- Obama military downsizing leaves U.S. too weak to counter global threats, panel finds
- Sen. Tom Coburn vows to slow down budget-busting bills ahead of recess
- Obama fantasizes about more executive power, signs new order on federal contractors
- Clintons call Klein, Halper, Kessler ‘a Hat Trick of despicable actors’: report
- Boehner accuses Obama of ‘legacy of lawlessness’
- Pro-marijuana group claims responsibility for Brooklyn Bridge flag swap
- Young adults shun Obamacare mostly due to cost: survey
- Stabbing attack on transgender girl, 15, was ‘bias motivated,’ police say
- LGBT adults still lean overwhelmingly toward Democratic Party
- Lawmakers rattled by Syria genocide horrors, call on Obama to act
Embassy Row: Court backs Iranians
Question of the Day
The Iranian resistance won another victory in a U.S. federal court this week, when a three-judge panel ruled the group has a right to a speedy hearing on its petition to be removed from the U.S. terrorist list - after nearly two years of delay by the State Department.
The judges gave the federal government until March 26 to respond to the People's Mojahedin Organization of Iran (PMOI), which was added to the list by President Bill Clinton when he was trying to open talks with the theocratic Iranian regime in 1997.
“It’s certainly a favorable development,” said Ali Safavi, president of Near East Policy Research in Northern Virginia and a supporter of the PMOI.
Mr. Safavi said the U.S. Court of Appeals for the District of Columbia recognized that 3,300 members and supporters of the PMOI face a life-threatening situation in Camp Ashraf in Iraq, where they have been based since the 1980s.
The Iraqi government has ordered the Iranians expelled from the country by the end of April, but no other nation will accept them as refugees because the PMOI is on the U.S. terror list. Iraqi security forces have attacked the unarmed camp residents twice, killing 11 in July 2009 and 34 in April 2011.
The Justice Department, representing Secretary of State Hillary Rodham Clinton, argued that the court should deny the PMOI’s request for a writ of mandamus, a legal maneuver that asks a court to enforce an earlier order.
In 2010, the court ruled that the State Department had violated the PMOI’s constitutional right to due process two years earlier when then-Secretary of State Condoleezza Rice refused a request from the group to be removed from the list.
The court gave the Obama administration 180 days to review the status of the PMOI, which renounced its armed struggle against Iran in 2003, when U.S. forces disarmed the rebels after the invasion of Iraq.
Nearly two years later, the government is still arguing it needs more time to consider whether the resistance meets the standards to remain listed as a terrorist group.
Justice Department attorney Douglas N. Letter, in his response to the PMOI case, said the State Department must review “highly classified information, expert analyses of the material in the administration record, delicate foreign relations concerns and complex national security determinations.”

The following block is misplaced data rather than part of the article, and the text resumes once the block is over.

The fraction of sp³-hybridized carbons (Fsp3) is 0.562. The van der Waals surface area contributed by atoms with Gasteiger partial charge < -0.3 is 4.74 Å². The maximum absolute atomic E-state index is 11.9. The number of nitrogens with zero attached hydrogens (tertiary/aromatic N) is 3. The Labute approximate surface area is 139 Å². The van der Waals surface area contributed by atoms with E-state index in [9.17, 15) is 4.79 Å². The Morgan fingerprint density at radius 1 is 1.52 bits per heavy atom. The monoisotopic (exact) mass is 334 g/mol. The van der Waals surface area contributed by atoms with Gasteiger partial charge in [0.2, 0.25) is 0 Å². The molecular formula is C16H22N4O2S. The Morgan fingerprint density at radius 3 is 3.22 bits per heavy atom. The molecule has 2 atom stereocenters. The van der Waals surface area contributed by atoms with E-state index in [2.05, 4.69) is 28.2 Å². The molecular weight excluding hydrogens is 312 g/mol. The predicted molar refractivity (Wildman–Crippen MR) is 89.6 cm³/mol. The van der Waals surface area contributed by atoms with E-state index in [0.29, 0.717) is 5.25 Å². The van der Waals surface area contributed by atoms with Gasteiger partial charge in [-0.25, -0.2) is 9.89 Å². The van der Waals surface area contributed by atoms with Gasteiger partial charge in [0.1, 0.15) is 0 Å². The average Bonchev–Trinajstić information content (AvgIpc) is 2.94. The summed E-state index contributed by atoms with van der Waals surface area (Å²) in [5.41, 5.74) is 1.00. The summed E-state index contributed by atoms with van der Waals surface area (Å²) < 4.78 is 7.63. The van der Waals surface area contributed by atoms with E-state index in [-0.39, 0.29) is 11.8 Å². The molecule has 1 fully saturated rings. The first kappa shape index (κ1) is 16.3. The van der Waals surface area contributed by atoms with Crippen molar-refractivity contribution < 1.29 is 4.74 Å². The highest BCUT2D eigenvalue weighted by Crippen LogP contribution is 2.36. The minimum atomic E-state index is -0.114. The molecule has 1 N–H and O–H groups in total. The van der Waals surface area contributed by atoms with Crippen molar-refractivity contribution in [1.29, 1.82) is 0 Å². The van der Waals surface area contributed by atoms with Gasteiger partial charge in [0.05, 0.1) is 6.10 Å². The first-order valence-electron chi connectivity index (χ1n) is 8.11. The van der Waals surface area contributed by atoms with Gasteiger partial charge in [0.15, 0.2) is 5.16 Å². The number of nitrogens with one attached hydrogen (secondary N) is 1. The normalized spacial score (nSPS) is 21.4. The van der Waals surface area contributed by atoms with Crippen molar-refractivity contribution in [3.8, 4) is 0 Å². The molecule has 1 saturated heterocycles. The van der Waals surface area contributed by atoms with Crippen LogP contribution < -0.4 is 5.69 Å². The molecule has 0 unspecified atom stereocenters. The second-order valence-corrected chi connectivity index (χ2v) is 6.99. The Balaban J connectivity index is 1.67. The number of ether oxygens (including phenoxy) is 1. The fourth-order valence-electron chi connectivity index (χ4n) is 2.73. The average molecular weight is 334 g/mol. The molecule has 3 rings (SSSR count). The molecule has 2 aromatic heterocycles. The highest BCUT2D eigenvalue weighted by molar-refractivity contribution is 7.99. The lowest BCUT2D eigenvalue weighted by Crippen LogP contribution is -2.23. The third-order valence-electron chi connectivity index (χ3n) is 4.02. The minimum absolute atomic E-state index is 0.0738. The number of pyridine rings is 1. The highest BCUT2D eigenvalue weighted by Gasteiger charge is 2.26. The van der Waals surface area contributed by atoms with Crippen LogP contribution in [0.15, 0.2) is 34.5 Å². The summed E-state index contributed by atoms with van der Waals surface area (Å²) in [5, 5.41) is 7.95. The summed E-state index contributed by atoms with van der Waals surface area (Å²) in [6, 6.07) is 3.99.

He argued that a decision on the PMOI’s status would have to be made by high-level officials at the State, Treasury and Justice departments.
“While the secretary [of state] dithers on PMOI’s request to revoke its [terrorist] designation, Ashraf residents face a continuing threat of deadly violence from Iraqi forces, and other countries are reluctant to accept them for resettlement as long as PMOI remains on the list,” Mr. Dinh said.
© Copyright 2014 The Washington Times, LLC. Click here for reprint permission.
About the Author
James Morrison joined the The Washington Times in 1983 as a local reporter covering Alexandria, Va. A year later, he was assigned to open a Times bureau in Canada. From 1987 to 1989, Mr. Morrison was The Washington Times reporter in London, covering Britain, Western Europe and NATO issues. After returning to Washington, he served as an assistant foreign editor ...
- Embassy Row: India strikes back over diplomat's arrest
- Embassy Row: India 'shocked,' 'appalled' by consular officer's arrest
- Wife of jailed U.S. Christian in Iran calls for White House help
- Embassy Row: Wife of Christian held in Iran feels abandoned by Obama
- Senate debate: Is Santa Claus an American citizen?
Latest Blog Entries
TWT Video Picks
Both parties recognize the Democrats' scam
- Inside the Ring: Israel surprised by Hamas tunnel network
- Army's 3-D printed bombs to create 'a whole new universe' of lethal capabilities
- Chicken pox outbreak puts illegal immigrant facility on lockdown
- CRUZ: A tale of two hospitals: One in Israel, one in Gaza
- GOP leaders delay border bill, leave Obama in control
- Report: 40% of weapons sent to Afghanistan are unaccounted for
- CIA admits improperly hacking Senate computers in search of Bush-era information
- Israel surprised by Hamas tunnel network
- Colorado poll shows women tuning out Democrats' 'war on women' strategy
- 3 African leaders cancel trip to U.S. over Ebola outbreak; Obama still plans summit
Obama's biggest White House 'fails'
Celebrities turned politicians
Athletes turned actors
20 gadgets that changed the world